The awards are widely perceived as among the most prestigious awards in biomedical science. Over the years, the awards have been nicknamed the “baby Nobels” as numerous winners have gone on to win Nobel Prizes.
This year’s event at Roger Guindon Hall featured and . On October 24, the two scientists spoke about their research work and answered questions from the audience. There were also opportunities to meet the two awardees at a reception following the lecture.
Dr. Cook, winner of the Canada Gairdner Wightman Award, discussed her trailblazing work focusing on the treatment of patients in the intensive care unit and enhanced end-of-life care. The Gairdner Foundation says her work has greatly improved the critical care field and positively influenced critical care practice across the world.
She’s a founding member of the globe’s first successful critical care research collaboration: the . During her lecture, she tipped her hat to the many world-class research colleagues in Ottawa, including the Faculty’s , who she said played a major part in ramping up the Group.
Dr. Cook, who teaches at McMaster University and practices at St. Joseph’s HealthCare, said that end-of-life care used to be viewed as “soft science” and there were huge knowledge gaps. But she worked hard to legitimize end-of-life studies since death is of course a universal experience and there are such massive human and economic costs of critical illness for patients, families, and healthcare systems.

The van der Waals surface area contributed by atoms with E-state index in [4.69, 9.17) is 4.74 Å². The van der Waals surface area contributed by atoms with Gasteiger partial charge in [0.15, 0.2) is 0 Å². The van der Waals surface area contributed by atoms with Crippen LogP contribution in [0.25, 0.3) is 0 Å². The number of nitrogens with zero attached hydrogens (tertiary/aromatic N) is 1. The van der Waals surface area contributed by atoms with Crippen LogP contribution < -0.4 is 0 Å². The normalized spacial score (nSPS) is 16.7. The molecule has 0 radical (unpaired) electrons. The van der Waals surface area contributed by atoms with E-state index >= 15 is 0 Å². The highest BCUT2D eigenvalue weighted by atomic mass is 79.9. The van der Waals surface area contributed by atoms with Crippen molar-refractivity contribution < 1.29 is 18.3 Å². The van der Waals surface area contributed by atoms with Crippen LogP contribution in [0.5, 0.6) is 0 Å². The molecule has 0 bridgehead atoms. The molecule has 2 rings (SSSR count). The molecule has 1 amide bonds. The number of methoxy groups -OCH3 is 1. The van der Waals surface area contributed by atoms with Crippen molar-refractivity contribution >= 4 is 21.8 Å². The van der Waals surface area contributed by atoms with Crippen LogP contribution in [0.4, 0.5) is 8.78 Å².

“It’s the only thing that all human beings are going to go through. One hundred percent of us are going to go through this,” she said, referring to the end-of-life experience.
The University of Pennsylvania’s Dr. Weissman is one of the pioneering researchers whose methodical work over the span of decades led to COVID-19 vaccine development. He was awarded a Canada Gairdner International Award.
During his lecture at uOttawa, he spoke about the foundational research with two collaborators that enabled the rapid availability of highly effective and safe COVID-19 mRNA vaccines.
Over years, Dr. Weissman and his research partner Dr. Katalin Karikó discovered how to engineer mRNA so it could be used to produce the desired protein after introduction into cells. But how do you get mRNA into the body’s cells? The work of UBC’s Dr. Pieter Cullis developed the necessary lipid nanoparticle technology for that critical step.
Dr. Weissman is the director of the Penn Institute for RNA Innovation and director of vaccine research at the Perelman School of Medicine at the University of Pennsylvania. At the close of his lecture, he spoke about the thrill of conducting lab work that eventually impacts people across the world.
“I’m very excited to be in this field. And I hope the people in this theatre see this field as an exciting future,” Dr. Weissman said.